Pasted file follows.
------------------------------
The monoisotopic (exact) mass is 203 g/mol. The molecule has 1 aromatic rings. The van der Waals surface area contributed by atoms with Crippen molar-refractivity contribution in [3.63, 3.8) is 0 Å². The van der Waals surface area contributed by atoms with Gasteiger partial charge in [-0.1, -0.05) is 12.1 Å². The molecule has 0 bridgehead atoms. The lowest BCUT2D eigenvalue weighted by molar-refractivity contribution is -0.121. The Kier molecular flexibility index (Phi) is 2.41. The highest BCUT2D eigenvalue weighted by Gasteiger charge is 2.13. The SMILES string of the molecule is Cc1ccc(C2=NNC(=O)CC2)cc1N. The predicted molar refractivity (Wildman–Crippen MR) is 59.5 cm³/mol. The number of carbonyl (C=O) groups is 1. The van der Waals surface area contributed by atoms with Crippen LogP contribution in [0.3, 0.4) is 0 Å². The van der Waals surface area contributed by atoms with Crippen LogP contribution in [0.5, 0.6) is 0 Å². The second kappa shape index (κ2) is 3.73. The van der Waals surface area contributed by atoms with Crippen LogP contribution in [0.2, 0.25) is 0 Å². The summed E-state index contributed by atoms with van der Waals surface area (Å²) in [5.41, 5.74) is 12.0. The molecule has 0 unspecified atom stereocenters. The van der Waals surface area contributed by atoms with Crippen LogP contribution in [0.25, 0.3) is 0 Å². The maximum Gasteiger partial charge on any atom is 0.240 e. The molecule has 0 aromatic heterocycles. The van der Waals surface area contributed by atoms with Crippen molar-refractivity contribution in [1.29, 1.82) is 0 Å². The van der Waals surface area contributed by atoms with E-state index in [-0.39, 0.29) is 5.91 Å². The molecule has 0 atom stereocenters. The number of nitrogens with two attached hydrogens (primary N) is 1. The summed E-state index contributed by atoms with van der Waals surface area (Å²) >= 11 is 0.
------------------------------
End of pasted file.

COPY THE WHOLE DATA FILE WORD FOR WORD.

The monoisotopic (exact) mass is 203 g/mol. The molecule has 1 aromatic rings. The van der Waals surface area contributed by atoms with Crippen molar-refractivity contribution in [3.63, 3.8) is 0 Å². The van der Waals surface area contributed by atoms with Gasteiger partial charge in [-0.1, -0.05) is 12.1 Å². The molecule has 0 bridgehead atoms. The lowest BCUT2D eigenvalue weighted by molar-refractivity contribution is -0.121. The Kier molecular flexibility index (Phi) is 2.41. The highest BCUT2D eigenvalue weighted by Gasteiger charge is 2.13. The SMILES string of the molecule is Cc1ccc(C2=NNC(=O)CC2)cc1N. The predicted molar refractivity (Wildman–Crippen MR) is 59.5 cm³/mol. The number of carbonyl (C=O) groups is 1. The van der Waals surface area contributed by atoms with Crippen LogP contribution in [0.3, 0.4) is 0 Å². The van der Waals surface area contributed by atoms with Crippen LogP contribution in [0.5, 0.6) is 0 Å². The second kappa shape index (κ2) is 3.73. The van der Waals surface area contributed by atoms with Crippen LogP contribution in [0.2, 0.25) is 0 Å². The summed E-state index contributed by atoms with van der Waals surface area (Å²) in [5.41, 5.74) is 12.0. The molecule has 0 unspecified atom stereocenters. The van der Waals surface area contributed by atoms with Crippen LogP contribution in [0.25, 0.3) is 0 Å². The maximum Gasteiger partial charge on any atom is 0.240 e. The molecule has 0 aromatic heterocycles. The van der Waals surface area contributed by atoms with Crippen molar-refractivity contribution in [1.29, 1.82) is 0 Å². The van der Waals surface area contributed by atoms with E-state index in [-0.39, 0.29) is 5.91 Å². The molecule has 0 atom stereocenters. The number of nitrogens with two attached hydrogens (primary N) is 1. The summed E-state index contributed by atoms with van der Waals surface area (Å²) >= 11 is 0.